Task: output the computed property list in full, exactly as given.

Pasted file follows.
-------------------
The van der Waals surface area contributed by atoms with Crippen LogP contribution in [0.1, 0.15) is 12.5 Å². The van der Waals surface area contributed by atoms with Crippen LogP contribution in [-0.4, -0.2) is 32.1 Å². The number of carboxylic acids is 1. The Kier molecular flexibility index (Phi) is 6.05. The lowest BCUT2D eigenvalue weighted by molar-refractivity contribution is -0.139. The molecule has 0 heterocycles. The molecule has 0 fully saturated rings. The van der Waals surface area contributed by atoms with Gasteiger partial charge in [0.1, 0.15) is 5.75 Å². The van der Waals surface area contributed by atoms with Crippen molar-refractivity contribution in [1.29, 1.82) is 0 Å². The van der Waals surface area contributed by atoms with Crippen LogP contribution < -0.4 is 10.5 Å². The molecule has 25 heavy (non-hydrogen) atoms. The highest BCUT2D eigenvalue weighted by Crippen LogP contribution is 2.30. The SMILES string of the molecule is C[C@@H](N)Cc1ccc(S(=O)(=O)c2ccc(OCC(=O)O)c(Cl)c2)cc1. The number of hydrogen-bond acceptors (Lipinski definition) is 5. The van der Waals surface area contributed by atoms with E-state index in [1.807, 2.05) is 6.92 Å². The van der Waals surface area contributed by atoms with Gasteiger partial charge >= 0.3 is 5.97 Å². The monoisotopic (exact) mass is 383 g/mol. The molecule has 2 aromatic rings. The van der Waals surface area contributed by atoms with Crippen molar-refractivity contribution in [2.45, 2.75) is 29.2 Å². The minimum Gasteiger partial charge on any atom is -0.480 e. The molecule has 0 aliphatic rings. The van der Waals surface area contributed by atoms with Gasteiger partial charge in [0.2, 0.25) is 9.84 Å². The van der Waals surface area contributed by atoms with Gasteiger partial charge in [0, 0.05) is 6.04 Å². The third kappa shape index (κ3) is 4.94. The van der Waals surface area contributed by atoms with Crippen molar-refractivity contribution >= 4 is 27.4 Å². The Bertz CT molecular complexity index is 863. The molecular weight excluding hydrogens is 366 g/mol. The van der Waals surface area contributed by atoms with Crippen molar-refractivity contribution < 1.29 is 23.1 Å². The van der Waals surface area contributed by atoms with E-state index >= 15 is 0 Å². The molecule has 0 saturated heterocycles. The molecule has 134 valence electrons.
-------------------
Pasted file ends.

The van der Waals surface area contributed by atoms with Crippen LogP contribution in [0.1, 0.15) is 12.5 Å². The van der Waals surface area contributed by atoms with Crippen LogP contribution in [-0.4, -0.2) is 32.1 Å². The number of carboxylic acids is 1. The Kier molecular flexibility index (Phi) is 6.05. The lowest BCUT2D eigenvalue weighted by molar-refractivity contribution is -0.139. The molecule has 0 heterocycles. The molecule has 0 fully saturated rings. The van der Waals surface area contributed by atoms with Gasteiger partial charge in [0.1, 0.15) is 5.75 Å². The van der Waals surface area contributed by atoms with Crippen molar-refractivity contribution in [1.29, 1.82) is 0 Å². The van der Waals surface area contributed by atoms with Crippen LogP contribution < -0.4 is 10.5 Å². The molecule has 25 heavy (non-hydrogen) atoms. The highest BCUT2D eigenvalue weighted by Crippen LogP contribution is 2.30. The SMILES string of the molecule is C[C@@H](N)Cc1ccc(S(=O)(=O)c2ccc(OCC(=O)O)c(Cl)c2)cc1. The number of hydrogen-bond acceptors (Lipinski definition) is 5. The van der Waals surface area contributed by atoms with E-state index in [1.807, 2.05) is 6.92 Å². The van der Waals surface area contributed by atoms with Gasteiger partial charge >= 0.3 is 5.97 Å². The monoisotopic (exact) mass is 383 g/mol. The molecule has 2 aromatic rings. The van der Waals surface area contributed by atoms with Crippen molar-refractivity contribution in [2.45, 2.75) is 29.2 Å². The minimum Gasteiger partial charge on any atom is -0.480 e. The molecule has 0 aliphatic rings. The van der Waals surface area contributed by atoms with Gasteiger partial charge in [0.2, 0.25) is 9.84 Å². The van der Waals surface area contributed by atoms with Gasteiger partial charge in [0, 0.05) is 6.04 Å². The third kappa shape index (κ3) is 4.94. The van der Waals surface area contributed by atoms with Crippen molar-refractivity contribution >= 4 is 27.4 Å². The Bertz CT molecular complexity index is 863. The molecular weight excluding hydrogens is 366 g/mol. The van der Waals surface area contributed by atoms with Crippen molar-refractivity contribution < 1.29 is 23.1 Å². The van der Waals surface area contributed by atoms with E-state index >= 15 is 0 Å². The molecule has 0 saturated heterocycles. The molecule has 134 valence electrons.